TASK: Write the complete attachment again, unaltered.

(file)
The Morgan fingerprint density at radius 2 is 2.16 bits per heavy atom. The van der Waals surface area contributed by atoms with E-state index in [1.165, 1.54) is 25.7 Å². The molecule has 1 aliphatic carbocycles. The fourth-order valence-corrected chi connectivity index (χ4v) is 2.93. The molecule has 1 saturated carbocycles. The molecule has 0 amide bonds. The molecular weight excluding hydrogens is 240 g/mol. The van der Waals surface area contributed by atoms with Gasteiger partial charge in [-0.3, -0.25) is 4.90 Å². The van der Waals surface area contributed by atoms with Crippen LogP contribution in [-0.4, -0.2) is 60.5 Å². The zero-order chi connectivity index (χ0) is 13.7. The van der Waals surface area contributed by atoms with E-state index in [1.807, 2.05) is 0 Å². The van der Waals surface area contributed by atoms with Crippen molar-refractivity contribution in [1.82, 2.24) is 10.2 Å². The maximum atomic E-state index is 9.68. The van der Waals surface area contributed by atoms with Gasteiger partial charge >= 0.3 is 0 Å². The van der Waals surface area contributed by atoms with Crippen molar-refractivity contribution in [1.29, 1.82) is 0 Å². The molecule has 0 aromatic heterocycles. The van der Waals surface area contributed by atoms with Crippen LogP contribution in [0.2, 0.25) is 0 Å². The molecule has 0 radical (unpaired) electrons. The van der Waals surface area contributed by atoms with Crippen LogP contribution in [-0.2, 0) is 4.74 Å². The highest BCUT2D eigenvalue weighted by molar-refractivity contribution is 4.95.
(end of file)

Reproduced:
The Morgan fingerprint density at radius 2 is 2.16 bits per heavy atom. The van der Waals surface area contributed by atoms with E-state index in [1.165, 1.54) is 25.7 Å². The molecule has 1 aliphatic carbocycles. The fourth-order valence-corrected chi connectivity index (χ4v) is 2.93. The molecule has 1 saturated carbocycles. The molecule has 0 amide bonds. The molecular weight excluding hydrogens is 240 g/mol. The van der Waals surface area contributed by atoms with Gasteiger partial charge in [-0.3, -0.25) is 4.90 Å². The van der Waals surface area contributed by atoms with Crippen LogP contribution in [-0.4, -0.2) is 60.5 Å². The zero-order chi connectivity index (χ0) is 13.7. The van der Waals surface area contributed by atoms with E-state index in [1.807, 2.05) is 0 Å². The van der Waals surface area contributed by atoms with Crippen molar-refractivity contribution in [1.82, 2.24) is 10.2 Å². The maximum atomic E-state index is 9.68. The van der Waals surface area contributed by atoms with Gasteiger partial charge >= 0.3 is 0 Å². The van der Waals surface area contributed by atoms with Crippen molar-refractivity contribution in [1.29, 1.82) is 0 Å². The molecule has 0 aromatic heterocycles. The van der Waals surface area contributed by atoms with Crippen LogP contribution in [0.2, 0.25) is 0 Å². The molecule has 0 radical (unpaired) electrons. The van der Waals surface area contributed by atoms with Crippen LogP contribution in [-0.2, 0) is 4.74 Å². The highest BCUT2D eigenvalue weighted by molar-refractivity contribution is 4.95.